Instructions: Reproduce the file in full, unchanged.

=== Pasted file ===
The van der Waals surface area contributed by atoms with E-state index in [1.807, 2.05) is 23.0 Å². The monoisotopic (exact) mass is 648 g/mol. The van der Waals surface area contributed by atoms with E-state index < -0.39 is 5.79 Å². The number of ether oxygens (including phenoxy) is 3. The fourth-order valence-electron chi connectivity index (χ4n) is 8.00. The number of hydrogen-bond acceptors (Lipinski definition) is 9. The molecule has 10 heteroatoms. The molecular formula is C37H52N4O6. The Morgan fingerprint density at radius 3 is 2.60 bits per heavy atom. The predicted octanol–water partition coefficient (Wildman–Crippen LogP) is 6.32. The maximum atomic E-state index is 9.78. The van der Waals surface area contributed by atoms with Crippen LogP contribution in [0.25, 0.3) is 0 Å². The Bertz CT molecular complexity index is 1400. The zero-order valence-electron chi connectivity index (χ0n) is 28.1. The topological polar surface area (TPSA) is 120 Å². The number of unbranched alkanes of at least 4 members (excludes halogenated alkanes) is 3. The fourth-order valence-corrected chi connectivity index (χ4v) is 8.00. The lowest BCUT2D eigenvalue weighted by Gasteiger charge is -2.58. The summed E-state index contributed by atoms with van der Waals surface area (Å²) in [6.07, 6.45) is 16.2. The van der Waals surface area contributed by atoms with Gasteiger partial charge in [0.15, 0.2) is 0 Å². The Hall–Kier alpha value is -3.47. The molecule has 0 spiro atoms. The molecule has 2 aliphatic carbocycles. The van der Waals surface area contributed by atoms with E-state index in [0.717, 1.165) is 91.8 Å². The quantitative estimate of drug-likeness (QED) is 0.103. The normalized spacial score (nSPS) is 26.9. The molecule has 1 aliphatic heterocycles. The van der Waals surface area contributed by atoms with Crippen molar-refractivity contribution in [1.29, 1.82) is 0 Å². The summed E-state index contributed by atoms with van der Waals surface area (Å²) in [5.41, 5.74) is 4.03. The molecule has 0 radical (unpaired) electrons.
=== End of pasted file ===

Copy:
The van der Waals surface area contributed by atoms with E-state index in [1.807, 2.05) is 23.0 Å². The monoisotopic (exact) mass is 648 g/mol. The van der Waals surface area contributed by atoms with E-state index < -0.39 is 5.79 Å². The number of ether oxygens (including phenoxy) is 3. The fourth-order valence-electron chi connectivity index (χ4n) is 8.00. The number of hydrogen-bond acceptors (Lipinski definition) is 9. The molecule has 10 heteroatoms. The molecular formula is C37H52N4O6. The Morgan fingerprint density at radius 3 is 2.60 bits per heavy atom. The predicted octanol–water partition coefficient (Wildman–Crippen LogP) is 6.32. The maximum atomic E-state index is 9.78. The van der Waals surface area contributed by atoms with Crippen LogP contribution in [0.25, 0.3) is 0 Å². The Bertz CT molecular complexity index is 1400. The zero-order valence-electron chi connectivity index (χ0n) is 28.1. The topological polar surface area (TPSA) is 120 Å². The number of unbranched alkanes of at least 4 members (excludes halogenated alkanes) is 3. The fourth-order valence-corrected chi connectivity index (χ4v) is 8.00. The lowest BCUT2D eigenvalue weighted by Gasteiger charge is -2.58. The summed E-state index contributed by atoms with van der Waals surface area (Å²) in [6.07, 6.45) is 16.2. The van der Waals surface area contributed by atoms with Gasteiger partial charge in [0.15, 0.2) is 0 Å². The Hall–Kier alpha value is -3.47. The molecule has 0 spiro atoms. The molecule has 2 aliphatic carbocycles. The van der Waals surface area contributed by atoms with E-state index in [0.717, 1.165) is 91.8 Å². The quantitative estimate of drug-likeness (QED) is 0.103. The normalized spacial score (nSPS) is 26.9. The molecule has 1 aliphatic heterocycles. The van der Waals surface area contributed by atoms with Crippen molar-refractivity contribution in [1.29, 1.82) is 0 Å². The summed E-state index contributed by atoms with van der Waals surface area (Å²) in [5.41, 5.74) is 4.03. The molecule has 0 radical (unpaired) electrons.